In the last post, it was written that a hard cider yeast experiment had been devised. Primarily, the concern was that of which yeast to use. For the experiment, a standard sweet cider was used and an amount of brown sugar was added to raise the starting gravity to 1.067. After this, two different yeasts were pitched. One wine yeast and one ale yeast. The following are the results of the experiment.
Both ciders started up quickly and were brewed at 70 degrees Fahrenheit for 4 to 5 days. At this point, the wine yeast had reached 1.010, while the ale yeast was still at 1.024. To speed things up, the temperature was raised to 80+ degrees (because that’s how warm it was in my house.) After another couple days, the wine yeast finished up, and a couple days later, the ale yeast finished up.
Then a final gravity measurement was taken with a hydrometer:
- Lalvin D47 wine yeast finished at 1.004 (8.4% ABV)
- Danstar Nottingham ale yeast finished at 1.002 (8.7% ABV)
This meant that the ale yeast finished a little drier, but not significantly so.
How did it taste?
A fellow beer-brewer joined me and we both tried each of the ciders. The D47 wine yeast produced a clear, yet traditional dry cider with plenty of fruity notes, while the Nottingham ale yeast did not flocculate as well and had sort of a “whiskey” finish to it. Whether this was because of the ale yeast or because the temperature had been raised, I cannot be certain. I’m inclined to think the latter, though, as I have brewed with other ale yeasts before and never had such a result. (Because I’ve never really brewed at around 80 degrees.)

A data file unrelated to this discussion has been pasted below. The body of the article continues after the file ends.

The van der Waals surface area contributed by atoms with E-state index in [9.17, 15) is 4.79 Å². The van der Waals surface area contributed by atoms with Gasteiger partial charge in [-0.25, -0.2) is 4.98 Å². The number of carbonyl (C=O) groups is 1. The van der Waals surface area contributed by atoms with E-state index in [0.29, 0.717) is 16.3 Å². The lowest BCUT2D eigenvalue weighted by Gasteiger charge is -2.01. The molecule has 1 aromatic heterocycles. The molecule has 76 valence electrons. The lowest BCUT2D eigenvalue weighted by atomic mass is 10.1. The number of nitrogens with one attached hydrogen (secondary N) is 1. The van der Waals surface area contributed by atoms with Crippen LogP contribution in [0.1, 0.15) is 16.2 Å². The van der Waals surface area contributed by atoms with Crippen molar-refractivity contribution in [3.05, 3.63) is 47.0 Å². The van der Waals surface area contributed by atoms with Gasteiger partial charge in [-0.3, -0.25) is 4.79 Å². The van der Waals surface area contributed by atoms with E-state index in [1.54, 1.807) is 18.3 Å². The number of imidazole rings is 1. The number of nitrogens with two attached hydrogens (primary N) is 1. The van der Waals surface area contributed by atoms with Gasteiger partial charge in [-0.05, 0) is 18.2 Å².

How did my friends like it?
Nine more people were invited over to try the cider.
The cider made with the wine yeast was consumed more quickly than the one with the ale yeast. Generally speaking, 2/3 of the crowd preferred the dry, yet fruity cider but didn’t really like the drier cider with the “whisky” finish. The minority liked both, but preferred the rougher finish of the ale yeast.
Was the brown sugar necessary?
Well, if you like high ABV cider, then yes, it was necessary. But for the most part, my friends thought that 8.5% for a cider was too high. A 5 to 6% ABV cider was more or less what they were looking for. And the good news here is that to get 5 or 6 %, one just needs to start with sweet cider (1.050) and let it ferment until it is below 1.010.